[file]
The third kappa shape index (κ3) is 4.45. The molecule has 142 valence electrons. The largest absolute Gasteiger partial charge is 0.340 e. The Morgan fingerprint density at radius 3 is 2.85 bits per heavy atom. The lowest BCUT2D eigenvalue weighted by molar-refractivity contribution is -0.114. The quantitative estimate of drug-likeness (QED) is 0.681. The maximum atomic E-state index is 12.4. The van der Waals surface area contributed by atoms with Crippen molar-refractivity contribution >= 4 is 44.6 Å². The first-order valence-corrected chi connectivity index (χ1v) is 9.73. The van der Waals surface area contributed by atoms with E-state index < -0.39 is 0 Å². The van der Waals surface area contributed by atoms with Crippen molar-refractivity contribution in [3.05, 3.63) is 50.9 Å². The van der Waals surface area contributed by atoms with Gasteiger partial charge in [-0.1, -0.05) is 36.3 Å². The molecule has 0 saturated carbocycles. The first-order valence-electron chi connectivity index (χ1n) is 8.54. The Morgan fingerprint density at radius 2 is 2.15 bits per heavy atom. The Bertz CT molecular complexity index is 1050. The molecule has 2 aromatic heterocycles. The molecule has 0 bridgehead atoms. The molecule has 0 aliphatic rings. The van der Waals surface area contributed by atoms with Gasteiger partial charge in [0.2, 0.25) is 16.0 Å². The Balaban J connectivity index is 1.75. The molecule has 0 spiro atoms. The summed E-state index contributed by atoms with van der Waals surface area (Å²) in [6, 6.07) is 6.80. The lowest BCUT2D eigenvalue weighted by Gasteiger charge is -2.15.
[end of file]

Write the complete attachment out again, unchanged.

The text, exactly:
The third kappa shape index (κ3) is 4.45. The molecule has 142 valence electrons. The largest absolute Gasteiger partial charge is 0.340 e. The Morgan fingerprint density at radius 3 is 2.85 bits per heavy atom. The lowest BCUT2D eigenvalue weighted by molar-refractivity contribution is -0.114. The quantitative estimate of drug-likeness (QED) is 0.681. The maximum atomic E-state index is 12.4. The van der Waals surface area contributed by atoms with Crippen molar-refractivity contribution >= 4 is 44.6 Å². The first-order valence-corrected chi connectivity index (χ1v) is 9.73. The van der Waals surface area contributed by atoms with E-state index < -0.39 is 0 Å². The van der Waals surface area contributed by atoms with Crippen molar-refractivity contribution in [3.05, 3.63) is 50.9 Å². The van der Waals surface area contributed by atoms with Gasteiger partial charge in [-0.1, -0.05) is 36.3 Å². The molecule has 0 saturated carbocycles. The first-order valence-electron chi connectivity index (χ1n) is 8.54. The Morgan fingerprint density at radius 2 is 2.15 bits per heavy atom. The Bertz CT molecular complexity index is 1050. The molecule has 2 aromatic heterocycles. The molecule has 0 bridgehead atoms. The molecule has 0 aliphatic rings. The van der Waals surface area contributed by atoms with Gasteiger partial charge in [0.2, 0.25) is 16.0 Å². The Balaban J connectivity index is 1.75. The molecule has 0 spiro atoms. The summed E-state index contributed by atoms with van der Waals surface area (Å²) in [6, 6.07) is 6.80. The lowest BCUT2D eigenvalue weighted by Gasteiger charge is -2.15.